The Municipal Mayor is a lady but unfortunately, she was not in the area but her staff in her office were very kind, courteous, and accommodating. I was able to make a very quick rapport with her secretary and the administrator of the Municipal’s Facebook account. The young and energetic Municipal Tourism Officer, Macario Burgos, was able to brief me about the tourism developments in the town. All the needed information about Mt Tirad and the Municipality were provided by Mr Burgos. He even gave me additional information about the General Aguinaldo Trail.
There is only one eatery/restaurant in the Poblacion and Mr Burgos was kind enough to accompany me and joined me for lunch. At the eatery, I was able to talk to more locals who would drop by to have their lunch. The Municipality had progressed due to tourism and agriculture since the mid-90s.
After lunch, I decided not to proceed to the peak of Mt Tirad having known the place and distance from the Poblacion when I was assigned in the area. I’ve found out that the Municipal Tourism has a registration area at the Trailhead at Barangay Mabatano and every hiker has to pay an Environmental Protection Fee of P 20.00. In my future thru-hike along the General Aguinaldo Trail, I will have to be back to this place and renew my experience in reaching the peak of Mt Tirad.
Getting back to my “Base of Operations” in Salcedo was uneventful and my staff and I had an easy jog and hike for the distance of 12 kilometers. We had more time to appreciate the beauty of the scenery and take more pictures on the things that we saw along the way.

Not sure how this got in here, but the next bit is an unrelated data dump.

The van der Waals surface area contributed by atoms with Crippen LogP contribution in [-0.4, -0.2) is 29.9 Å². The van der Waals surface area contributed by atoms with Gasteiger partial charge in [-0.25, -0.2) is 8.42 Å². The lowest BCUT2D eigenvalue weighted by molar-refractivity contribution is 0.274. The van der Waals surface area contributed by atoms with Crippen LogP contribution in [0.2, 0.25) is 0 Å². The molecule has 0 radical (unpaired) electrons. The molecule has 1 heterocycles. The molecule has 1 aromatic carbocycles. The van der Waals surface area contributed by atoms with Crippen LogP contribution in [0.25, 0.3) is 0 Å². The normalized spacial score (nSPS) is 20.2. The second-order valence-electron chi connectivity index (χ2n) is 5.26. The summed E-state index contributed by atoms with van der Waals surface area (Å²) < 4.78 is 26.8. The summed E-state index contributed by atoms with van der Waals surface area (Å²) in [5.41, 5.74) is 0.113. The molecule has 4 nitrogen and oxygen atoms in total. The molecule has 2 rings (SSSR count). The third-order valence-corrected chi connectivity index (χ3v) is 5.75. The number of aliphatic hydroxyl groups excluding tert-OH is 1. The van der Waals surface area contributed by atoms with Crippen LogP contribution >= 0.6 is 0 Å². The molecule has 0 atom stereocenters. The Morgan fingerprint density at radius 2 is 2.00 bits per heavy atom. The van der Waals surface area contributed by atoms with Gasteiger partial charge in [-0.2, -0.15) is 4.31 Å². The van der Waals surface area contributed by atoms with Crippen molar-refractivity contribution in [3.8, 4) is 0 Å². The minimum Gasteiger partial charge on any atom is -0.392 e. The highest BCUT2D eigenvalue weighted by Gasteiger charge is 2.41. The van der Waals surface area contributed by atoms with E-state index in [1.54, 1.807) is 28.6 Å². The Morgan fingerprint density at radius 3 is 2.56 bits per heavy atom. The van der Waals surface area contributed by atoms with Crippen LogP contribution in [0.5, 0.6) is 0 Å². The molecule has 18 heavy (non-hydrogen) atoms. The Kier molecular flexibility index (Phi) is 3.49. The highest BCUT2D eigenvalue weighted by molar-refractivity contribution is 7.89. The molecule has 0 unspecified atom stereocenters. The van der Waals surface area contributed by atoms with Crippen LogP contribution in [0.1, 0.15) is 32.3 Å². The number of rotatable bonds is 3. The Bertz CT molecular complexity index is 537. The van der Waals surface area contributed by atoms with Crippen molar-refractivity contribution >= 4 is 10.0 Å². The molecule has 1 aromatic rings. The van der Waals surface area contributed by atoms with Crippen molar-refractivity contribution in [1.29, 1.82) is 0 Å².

The following picture gallery will explain more about my hike from Salcedo to Gregorio Del Pilar and back.
To be continued.
My Thoughts & Plans On The General Aguinaldo Trail
As I am trying to re-trace the route that General Emilio Aguinaldo and his entourage took in his journey to avoid being captured by the American Forces during the Filipino-American War/Insurrection War in 1898-1902, from Candon, Ilocos Sur to Palanan, Isabela, the following thoughts played into my mind.
More or less, these thoughts will be implemented in the events that I would conduct and share to interested persons or groups who would like also to experience what our forefathers have trekked in this historic route.